RETRIBUTION!

It was some time before the boys could again regain their feet. As the
minutes slipped past without a recurrence of the shocks their courage
and self-confidence returned. They did not stop to discuss the matter,
but promptly obeyed their first instinct, which was to leave the
accursed spot without delay.
They had barely started down the ravine with tottering limbs when
Nattie, who was in the rear heard a hoarse cry behind him. It was not
human. It was harsh and gurgling, like the scream of a wild fowl in the
clutches of a giant eagle.
The lad paused and glanced back, then he cried out in horror. His
companions instantly turned and looked in the direction indicated by his
outstretched hand. Approaching them at a staggering walk was the almost
unrecognizable figure of a tall, thin man.
His clothing hung in charred tatters from a frame that seemed bent and
distorted, evidently from some great calamity; the hat was gone, the
hair burned away, and caking the lower limbs as high as the knees was a
mass of grayish, slimy mud.
As he advanced in a series of tremulous lurches he stretched forth his
hands in piteous supplication. Presently he fell to the ground and lay
there writhing like a wounded animal. The boys ran to his side. They
gave him one glance, then recoiled in horrified amazement.
“Heavens above!” cried Grant; “it is Willis Round!”
The poor wretch at their feet twisted around and revealed a scarred,
marked face with sightless eyes. After great effort, he whispered,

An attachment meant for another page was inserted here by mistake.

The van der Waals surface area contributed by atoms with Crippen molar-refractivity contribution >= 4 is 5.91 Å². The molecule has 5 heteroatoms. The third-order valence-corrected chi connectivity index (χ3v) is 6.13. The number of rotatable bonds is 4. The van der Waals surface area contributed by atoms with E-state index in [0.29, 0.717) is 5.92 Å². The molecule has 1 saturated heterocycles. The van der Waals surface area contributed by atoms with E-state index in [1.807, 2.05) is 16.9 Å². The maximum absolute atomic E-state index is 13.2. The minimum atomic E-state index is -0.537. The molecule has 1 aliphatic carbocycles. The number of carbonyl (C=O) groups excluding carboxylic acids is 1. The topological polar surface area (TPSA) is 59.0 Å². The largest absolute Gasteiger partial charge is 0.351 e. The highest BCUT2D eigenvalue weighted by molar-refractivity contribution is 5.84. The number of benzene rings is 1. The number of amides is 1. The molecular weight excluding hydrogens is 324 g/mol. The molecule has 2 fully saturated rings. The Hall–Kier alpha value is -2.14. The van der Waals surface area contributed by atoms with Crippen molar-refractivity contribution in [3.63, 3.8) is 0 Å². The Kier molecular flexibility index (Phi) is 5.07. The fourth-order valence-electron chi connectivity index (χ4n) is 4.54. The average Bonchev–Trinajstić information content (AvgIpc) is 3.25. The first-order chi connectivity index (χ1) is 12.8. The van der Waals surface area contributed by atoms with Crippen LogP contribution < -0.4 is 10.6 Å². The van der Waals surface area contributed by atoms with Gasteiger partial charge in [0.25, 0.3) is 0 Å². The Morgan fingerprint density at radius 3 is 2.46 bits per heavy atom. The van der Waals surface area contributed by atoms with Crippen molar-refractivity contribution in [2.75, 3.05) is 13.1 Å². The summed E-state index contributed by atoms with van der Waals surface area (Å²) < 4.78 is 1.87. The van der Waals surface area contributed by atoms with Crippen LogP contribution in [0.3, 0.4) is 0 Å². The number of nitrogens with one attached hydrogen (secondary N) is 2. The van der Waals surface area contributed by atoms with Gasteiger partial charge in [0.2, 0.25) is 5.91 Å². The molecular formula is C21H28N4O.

hoarsely:
“Water! water! Give me water!”
Luckily, Nattie carried a canteen-shaped bottle of the precious fluid.
Bending over, he placed it to the sufferer’s lips. With what joy and
relief did he drink! The draught placed new life in him. He presently
gasped:
“Who is–is here? Is it Grant–Grant Manning?”
“Yes, it is I,” quickly replied the lame youth. “Can I do anything for
you? Ha! why do I ask such a question? Quick, Nattie, Mori; we must take
him to the nearest town. He needs medical attendance at once.”
“It is too late,” groaned Round. “I am a dead man. The end of the world
is at hand, and I am caught in sin. The others—-”
“What of them?” asked Grant, eagerly.
“They are gone.”
“Dead?”
“Yes; the volcano was shattered by the eruption, the liquid mud and
earth–ugh!–rolled down to the caves. I saw it in time and almost
succeeded in–in escaping. But Ralph and Patrick were buried under
thousands–ugh!–of tons of molten earth.”
For the first time since the convulsion the boys glanced up at the peak
of Bandai-San. To their awe they saw that its shape had been totally
changed. Instead of the graceful cone with its dimple of a crater, it
now seemed shorn of half its height. The summit was simply a jagged edge
of cliff-like reaches.
[1]In plain view to the left was a peculiar river, almost black in
color, and evidently rolling down the steep slope of the mountainside
like the waters of a cascade. Dense clouds of steam hovered over it, and
plainly apparent in the air were strange, weird sounds impossible to
describe.
The grewsome sight brought back the first feeling of terror, and for a
moment the lads eyed one another in doubt. The desire to flee soon
passed away, however, and they again turned their attention to the
prostrate wretch.
A change was coming over him. It needed no medical skill to tell that